The South Carolina primary is today. Polls open at 7 a.m. This is a Republican Primary only; Democrats left their primary next week to avoid losing delegates (the RNC assessed a 50% penalty for earlier-than-allowed primaries, while Democrats take them all). Since the parties have to run and pay for their own primaries in this state, each can choose their own date.
It does result in massive consolidation of precincts, though, as the parties avoid paying so many poll workers and the fees paid to some locations. In my rural county we will have only about 25% of the usual number of polling places, which is about the average throughout the state. I’ll have to drive an extra five or six miles to vote, and everyone is similarly inconvenienced (except the lucky 25% whose home precincts are being used). Cold temperature – for here, anyway, in the 40s – and rain are expected all day. Turnout could be affected by these conditions.
I’ve remained undecided throughout the campaign season. No candidate excited me; I found, and find, differences with or reservations about them all. My main concern is a qualified candidate who can win in November. To me, that supersedes ideology (especially since none was a perfect match anyway) because any of the Republicans appointing the government positions and judges would be superior to any of the Democrats in those areas, and all except Paul would be stronger on national security.
I was leaning to Giuliani earlier, due mainly to his strong national showing in match-ups with Democrats, and solid positions on defense/security issues and economic issues. Presidents don’t have much direct effect on the major social issues anyway, beyond the judges they appoint, and Rudy satisfied me he would select strict constructionist judges. But he’s slipped in polls since, both of the GOP field and in head-to-heads versus Democrats, and he’s pulled his staff and advertising from the state. I have to scratch him from my list if he won’t compete.
Paul, of course, was never in consideration. Withdrawing all our armed forces from all overseas deployment is simply moronic, for one thing. Too many White Supremacists in his camp for another . . . but the list is long. Forget him.
Romney would have been a prime candidate – mostly conservative positions across the board, successful executive experience in both the private and public sectors – but he left the state and conceded it to McCain TWO DAYS before the primary after spending over $3 MILLION (more than anyone else) here, to go to Nevada, where no one is even competing with him. Sorry, Mitt: What happens in Vegas doesn’t matter to the Lowcountry.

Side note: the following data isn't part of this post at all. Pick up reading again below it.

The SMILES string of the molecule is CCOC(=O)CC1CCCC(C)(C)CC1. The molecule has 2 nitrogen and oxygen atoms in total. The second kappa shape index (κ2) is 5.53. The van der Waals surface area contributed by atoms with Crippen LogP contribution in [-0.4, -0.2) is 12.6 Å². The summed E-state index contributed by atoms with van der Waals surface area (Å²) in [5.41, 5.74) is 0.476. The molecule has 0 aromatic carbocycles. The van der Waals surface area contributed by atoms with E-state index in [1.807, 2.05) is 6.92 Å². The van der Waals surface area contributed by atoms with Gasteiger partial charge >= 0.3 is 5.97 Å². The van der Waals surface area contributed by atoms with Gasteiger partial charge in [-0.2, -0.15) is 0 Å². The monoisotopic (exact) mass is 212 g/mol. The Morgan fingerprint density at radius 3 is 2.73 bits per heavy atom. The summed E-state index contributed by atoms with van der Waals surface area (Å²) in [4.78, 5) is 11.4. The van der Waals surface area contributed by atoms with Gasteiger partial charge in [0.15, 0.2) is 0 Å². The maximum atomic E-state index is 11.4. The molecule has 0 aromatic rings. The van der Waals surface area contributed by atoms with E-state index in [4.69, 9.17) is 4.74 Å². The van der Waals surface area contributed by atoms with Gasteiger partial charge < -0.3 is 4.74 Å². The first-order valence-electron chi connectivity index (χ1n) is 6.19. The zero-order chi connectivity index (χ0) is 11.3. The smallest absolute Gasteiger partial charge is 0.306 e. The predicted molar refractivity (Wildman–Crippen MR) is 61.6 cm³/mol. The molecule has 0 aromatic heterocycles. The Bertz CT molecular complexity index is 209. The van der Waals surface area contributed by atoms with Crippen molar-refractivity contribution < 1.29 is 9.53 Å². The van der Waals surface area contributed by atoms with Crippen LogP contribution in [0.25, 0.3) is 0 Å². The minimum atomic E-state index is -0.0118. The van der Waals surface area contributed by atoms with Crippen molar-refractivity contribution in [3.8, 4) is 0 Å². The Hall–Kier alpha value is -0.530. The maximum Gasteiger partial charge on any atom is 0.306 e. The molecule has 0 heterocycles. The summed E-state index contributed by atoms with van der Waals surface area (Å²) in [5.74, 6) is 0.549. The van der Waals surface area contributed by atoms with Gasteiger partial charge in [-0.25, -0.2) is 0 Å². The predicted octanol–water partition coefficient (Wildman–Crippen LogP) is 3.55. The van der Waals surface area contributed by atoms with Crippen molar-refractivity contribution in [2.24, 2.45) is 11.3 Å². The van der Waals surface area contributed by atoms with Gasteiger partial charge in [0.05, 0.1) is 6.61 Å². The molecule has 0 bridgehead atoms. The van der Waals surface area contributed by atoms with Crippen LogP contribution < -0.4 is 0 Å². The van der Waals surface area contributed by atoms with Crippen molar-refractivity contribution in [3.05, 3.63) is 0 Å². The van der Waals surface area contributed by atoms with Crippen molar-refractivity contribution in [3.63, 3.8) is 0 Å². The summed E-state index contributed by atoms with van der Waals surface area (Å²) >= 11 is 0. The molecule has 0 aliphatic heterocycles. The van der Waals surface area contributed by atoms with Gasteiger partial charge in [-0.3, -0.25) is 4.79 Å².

McCain gets my utmost respect for his service to our country. His national security credentials are strong, and he was right about the need to change strategy in Iraq when others resisted (although I have yet to see any evidence he authored the “surge” strategy specifically, other than calling for more boots on the ground generally, although he did have the numbers about right). He’s a spending hawk, and I like that a lot – we need 40 or so more of them in the Senate. He’s dependable on life issues. But his record on taxes is suspect, and he is not a team player. His immigration plan omitted the critical border controls and visa controls almost entirely, and his BCFRA inserts government regulation into political discourse, a horrible idea which made the problem worse, not better. His environmental views seem to come from liberal Democrats. If he’s the nominee, I’ll support him, but there has to be a more conservative choice in the primary.
Huckabee is a good man with a good record on social issues, but he definitely sounds like something other than a conservative when he rails against what private companies pay their employees. His record on taxes is suspect, and I see no evidence of spending restraint. The hundreds of thousands of dollars in gifts he accepted while Governor could become an issue in a general election, as could his disregard for the warnings of prosecutors and victims when pardoning murderers. His lack of experience in foreign policy shows. I’ll support him if he wins, but he will have to win without me.
By process of elimination, that leaves Fred Thompson. Although I don’t agree with him on everything, he comes closer than anyone else. My main reservations about him are that he lacks executive experience, which gives up a trump others might have over the Democratic nominee, and his poor political judgment in not entering the race in the late spring while he had the “buzz” in his favor. The odds are against him winning, which could hasten the end of his campaign, but he’s in it fighting to the end.
I’ll be voting for him in a few hours.